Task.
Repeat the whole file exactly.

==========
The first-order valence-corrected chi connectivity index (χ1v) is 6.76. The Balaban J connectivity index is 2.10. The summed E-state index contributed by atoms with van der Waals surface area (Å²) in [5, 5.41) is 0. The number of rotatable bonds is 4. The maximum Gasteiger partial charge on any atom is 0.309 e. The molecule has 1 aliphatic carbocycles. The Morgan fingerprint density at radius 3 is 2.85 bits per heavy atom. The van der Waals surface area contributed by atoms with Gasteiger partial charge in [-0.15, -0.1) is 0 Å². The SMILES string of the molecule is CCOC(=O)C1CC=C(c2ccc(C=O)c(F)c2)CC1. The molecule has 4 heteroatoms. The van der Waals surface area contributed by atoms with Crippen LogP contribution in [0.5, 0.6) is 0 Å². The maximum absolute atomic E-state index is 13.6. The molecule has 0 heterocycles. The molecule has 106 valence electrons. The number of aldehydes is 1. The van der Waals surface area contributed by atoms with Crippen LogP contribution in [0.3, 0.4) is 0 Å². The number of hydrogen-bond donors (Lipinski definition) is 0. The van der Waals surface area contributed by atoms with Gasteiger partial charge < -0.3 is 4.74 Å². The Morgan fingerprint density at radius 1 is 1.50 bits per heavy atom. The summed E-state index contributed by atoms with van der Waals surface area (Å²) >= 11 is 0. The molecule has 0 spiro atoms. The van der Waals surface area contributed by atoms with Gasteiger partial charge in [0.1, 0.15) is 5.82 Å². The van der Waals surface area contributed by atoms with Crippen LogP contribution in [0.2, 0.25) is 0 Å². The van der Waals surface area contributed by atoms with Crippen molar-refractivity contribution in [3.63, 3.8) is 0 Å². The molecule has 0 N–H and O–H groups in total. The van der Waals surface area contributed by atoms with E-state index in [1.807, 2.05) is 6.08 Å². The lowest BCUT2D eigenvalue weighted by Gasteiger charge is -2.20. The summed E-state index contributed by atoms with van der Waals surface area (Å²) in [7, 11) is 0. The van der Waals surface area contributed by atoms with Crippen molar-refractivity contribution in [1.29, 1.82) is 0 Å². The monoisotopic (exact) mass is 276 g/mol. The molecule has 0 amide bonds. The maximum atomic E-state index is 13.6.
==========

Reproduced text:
The first-order valence-corrected chi connectivity index (χ1v) is 6.76. The Balaban J connectivity index is 2.10. The summed E-state index contributed by atoms with van der Waals surface area (Å²) in [5, 5.41) is 0. The number of rotatable bonds is 4. The maximum Gasteiger partial charge on any atom is 0.309 e. The molecule has 1 aliphatic carbocycles. The Morgan fingerprint density at radius 3 is 2.85 bits per heavy atom. The van der Waals surface area contributed by atoms with Gasteiger partial charge in [-0.15, -0.1) is 0 Å². The SMILES string of the molecule is CCOC(=O)C1CC=C(c2ccc(C=O)c(F)c2)CC1. The molecule has 4 heteroatoms. The van der Waals surface area contributed by atoms with Crippen LogP contribution in [0.5, 0.6) is 0 Å². The maximum absolute atomic E-state index is 13.6. The molecule has 0 heterocycles. The molecule has 106 valence electrons. The number of aldehydes is 1. The van der Waals surface area contributed by atoms with Crippen LogP contribution in [0.3, 0.4) is 0 Å². The number of hydrogen-bond donors (Lipinski definition) is 0. The van der Waals surface area contributed by atoms with Gasteiger partial charge < -0.3 is 4.74 Å². The Morgan fingerprint density at radius 1 is 1.50 bits per heavy atom. The summed E-state index contributed by atoms with van der Waals surface area (Å²) >= 11 is 0. The molecule has 0 spiro atoms. The van der Waals surface area contributed by atoms with Gasteiger partial charge in [0.1, 0.15) is 5.82 Å². The van der Waals surface area contributed by atoms with Crippen LogP contribution in [0.2, 0.25) is 0 Å². The van der Waals surface area contributed by atoms with Crippen molar-refractivity contribution in [3.63, 3.8) is 0 Å². The molecule has 0 N–H and O–H groups in total. The van der Waals surface area contributed by atoms with E-state index in [1.807, 2.05) is 6.08 Å². The lowest BCUT2D eigenvalue weighted by Gasteiger charge is -2.20. The summed E-state index contributed by atoms with van der Waals surface area (Å²) in [7, 11) is 0. The van der Waals surface area contributed by atoms with Crippen molar-refractivity contribution in [1.29, 1.82) is 0 Å². The monoisotopic (exact) mass is 276 g/mol. The molecule has 0 amide bonds. The maximum atomic E-state index is 13.6.